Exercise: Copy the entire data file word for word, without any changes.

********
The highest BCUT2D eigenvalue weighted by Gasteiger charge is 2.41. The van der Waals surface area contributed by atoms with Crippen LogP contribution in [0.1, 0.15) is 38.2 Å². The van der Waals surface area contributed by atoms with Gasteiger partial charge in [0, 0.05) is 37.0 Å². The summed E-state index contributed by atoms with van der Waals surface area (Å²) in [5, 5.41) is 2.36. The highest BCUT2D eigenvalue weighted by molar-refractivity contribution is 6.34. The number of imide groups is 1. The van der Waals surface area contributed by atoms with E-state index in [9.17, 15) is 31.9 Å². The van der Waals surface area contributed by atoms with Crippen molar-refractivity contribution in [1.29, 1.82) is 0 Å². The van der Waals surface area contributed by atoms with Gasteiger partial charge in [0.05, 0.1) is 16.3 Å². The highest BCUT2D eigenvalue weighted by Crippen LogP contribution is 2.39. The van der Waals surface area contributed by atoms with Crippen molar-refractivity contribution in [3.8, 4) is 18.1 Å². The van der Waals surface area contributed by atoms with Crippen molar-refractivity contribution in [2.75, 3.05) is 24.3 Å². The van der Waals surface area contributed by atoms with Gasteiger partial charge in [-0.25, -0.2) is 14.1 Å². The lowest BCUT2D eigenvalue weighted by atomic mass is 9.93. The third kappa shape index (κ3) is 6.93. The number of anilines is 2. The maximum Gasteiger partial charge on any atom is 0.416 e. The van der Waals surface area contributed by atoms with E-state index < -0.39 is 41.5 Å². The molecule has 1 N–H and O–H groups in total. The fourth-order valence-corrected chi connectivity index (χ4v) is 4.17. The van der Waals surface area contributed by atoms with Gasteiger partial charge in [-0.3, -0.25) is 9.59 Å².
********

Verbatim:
The highest BCUT2D eigenvalue weighted by Gasteiger charge is 2.41. The van der Waals surface area contributed by atoms with Crippen LogP contribution in [0.1, 0.15) is 38.2 Å². The van der Waals surface area contributed by atoms with Gasteiger partial charge in [0, 0.05) is 37.0 Å². The summed E-state index contributed by atoms with van der Waals surface area (Å²) in [5, 5.41) is 2.36. The highest BCUT2D eigenvalue weighted by molar-refractivity contribution is 6.34. The number of imide groups is 1. The van der Waals surface area contributed by atoms with E-state index in [9.17, 15) is 31.9 Å². The van der Waals surface area contributed by atoms with Crippen molar-refractivity contribution in [1.29, 1.82) is 0 Å². The van der Waals surface area contributed by atoms with Gasteiger partial charge in [0.05, 0.1) is 16.3 Å². The highest BCUT2D eigenvalue weighted by Crippen LogP contribution is 2.39. The van der Waals surface area contributed by atoms with Crippen molar-refractivity contribution in [3.8, 4) is 18.1 Å². The van der Waals surface area contributed by atoms with Crippen molar-refractivity contribution in [2.75, 3.05) is 24.3 Å². The van der Waals surface area contributed by atoms with Gasteiger partial charge in [-0.25, -0.2) is 14.1 Å². The lowest BCUT2D eigenvalue weighted by atomic mass is 9.93. The third kappa shape index (κ3) is 6.93. The number of anilines is 2. The maximum Gasteiger partial charge on any atom is 0.416 e. The van der Waals surface area contributed by atoms with E-state index < -0.39 is 41.5 Å². The molecule has 1 N–H and O–H groups in total. The fourth-order valence-corrected chi connectivity index (χ4v) is 4.17. The van der Waals surface area contributed by atoms with Gasteiger partial charge in [-0.3, -0.25) is 9.59 Å².